• Breathing difficulties and chest pain
• Bluish discoloration of lips and beneath fingernails
• In rare cases, seizures
How is First Aid administered for Hydrogen Peroxide Poisoning?
First Aid tips for Hydrogen Peroxide Poisoning:
• Call 911 or your local emergency help number immediately, for emergency assistance
• Call the Poison Control Center at 1-800-222-1222 (or your local poison control center) for further instructions
• Provide them with information such as the compound taken, quantity and time of ingestion, age, weight and general health status of affected individual
• Confirm that the airways are protected; also, ensure breathing and the presence of pulse
• If skin exposure or involvement of the eye has occurred, then wash thoroughly with copious amounts of water (for at least 15 minutes)
• Unless instructed by a healthcare professional, DO NOT induce vomiting in the affected individual
• Take individual to emergency room (ER) for further treatment
• Always try to take the medication strip/bottle/container to the ER
The emergency medical health professional might perform the following steps towards treating the condition:
• Medically manage symptoms and provide breathing support, if necessary
• Wash skin and eyes repeatedly and thoroughly (irrigation), to eliminate any remaining hazardous compound
• Following this, a suitable skin or eye ointment may be used to treat the exposure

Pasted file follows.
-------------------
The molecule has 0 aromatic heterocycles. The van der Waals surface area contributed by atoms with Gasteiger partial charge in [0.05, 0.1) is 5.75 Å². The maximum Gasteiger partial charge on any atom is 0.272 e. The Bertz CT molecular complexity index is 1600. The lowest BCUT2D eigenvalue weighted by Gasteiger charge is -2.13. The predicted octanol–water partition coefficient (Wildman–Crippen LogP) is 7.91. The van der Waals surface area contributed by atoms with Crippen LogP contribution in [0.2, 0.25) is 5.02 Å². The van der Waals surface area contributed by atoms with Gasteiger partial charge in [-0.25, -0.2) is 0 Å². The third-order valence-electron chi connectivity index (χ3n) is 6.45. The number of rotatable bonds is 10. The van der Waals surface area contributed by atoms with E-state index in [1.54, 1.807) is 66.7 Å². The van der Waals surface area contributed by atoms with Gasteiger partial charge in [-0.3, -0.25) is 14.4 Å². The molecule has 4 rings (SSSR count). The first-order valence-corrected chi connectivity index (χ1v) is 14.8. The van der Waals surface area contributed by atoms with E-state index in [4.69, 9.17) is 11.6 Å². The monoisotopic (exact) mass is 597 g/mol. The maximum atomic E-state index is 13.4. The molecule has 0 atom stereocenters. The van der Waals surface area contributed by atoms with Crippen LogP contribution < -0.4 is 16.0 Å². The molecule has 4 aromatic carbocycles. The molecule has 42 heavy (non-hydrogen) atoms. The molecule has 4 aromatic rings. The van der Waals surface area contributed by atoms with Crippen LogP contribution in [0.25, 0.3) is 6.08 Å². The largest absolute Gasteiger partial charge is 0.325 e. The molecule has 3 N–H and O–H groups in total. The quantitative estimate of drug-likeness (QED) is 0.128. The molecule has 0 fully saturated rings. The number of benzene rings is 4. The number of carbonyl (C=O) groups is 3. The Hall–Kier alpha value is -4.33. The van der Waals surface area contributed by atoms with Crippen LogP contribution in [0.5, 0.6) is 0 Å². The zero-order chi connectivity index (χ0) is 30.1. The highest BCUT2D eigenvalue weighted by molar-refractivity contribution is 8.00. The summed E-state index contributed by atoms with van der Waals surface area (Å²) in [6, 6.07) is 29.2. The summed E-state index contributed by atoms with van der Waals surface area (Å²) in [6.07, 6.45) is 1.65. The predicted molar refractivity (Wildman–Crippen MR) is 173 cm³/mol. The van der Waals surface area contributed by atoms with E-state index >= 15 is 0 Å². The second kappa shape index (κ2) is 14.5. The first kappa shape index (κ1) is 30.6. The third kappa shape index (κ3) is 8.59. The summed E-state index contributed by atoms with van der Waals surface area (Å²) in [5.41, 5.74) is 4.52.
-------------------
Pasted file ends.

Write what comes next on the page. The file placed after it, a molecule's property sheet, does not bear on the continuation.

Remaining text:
• Administer fluids by an intravenous drip line
• Gastric tube, in case of gas pressure buildup in the stomach
Who should administer First Aid for Hydrogen Peroxide Poisoning?
First aid for Hydrogen Peroxide Poisoning is administered by healthcare professionals.
• The individual who is affected, or someone near, should call 911 for emergency assistance (or the local emergency number)
• They should also call the poison control center at 1-800-222-1222 (or the local poison control center) and follow instructions
What is the Prognosis of Hydrogen Peroxide Poisoning?
• The prognosis of Hydrogen Peroxide Poisoning is dependent on the amount of substance consumed, time between consumption and treatment, severity of the symptoms, as well as general health status of the patient
• If the individual can recover from the symptoms, with appropriate medication and early support, the outcome is generally good. With prompt treatment, severe eye and skin exposure symptoms may be prevented
• Generally, household use compounds are low in hydrogen peroxide concentration levels than industrial-grade hydrogen peroxide chemical compounds (that are of higher concentration levels). They type of hydrogen peroxide product ingested also dictates the prognosis
In general, toxicities are common situations in the emergency departments. A majority of the cases are often not fatal, when appropriate treatment is given.
How can Hydrogen Peroxide Poisoning be Prevented?
Hydrogen Peroxide Poisoning can be prevented by:
• Keeping cosmetics, medications, and other healthcare products out of reach of children in child-proof containers
• Using appropriate protective wear when working with such chemicals
• Be aware of basic first aid steps in case of an emergency (such as inadvertent poisoning)
What are certain Crucial Steps to be followed?
• Call 911 (or your local emergency number) for emergency assistance, if symptoms are life-threatening
• Call Poison Control Center at 1-800-222-1222 (or the local poison control center) and follow the recommend steps
• It would be helpful if the following information is readily available:
o Type, amount and time of consumption of the substance
o Age and weight of the individual
o And, the overall health status of the individual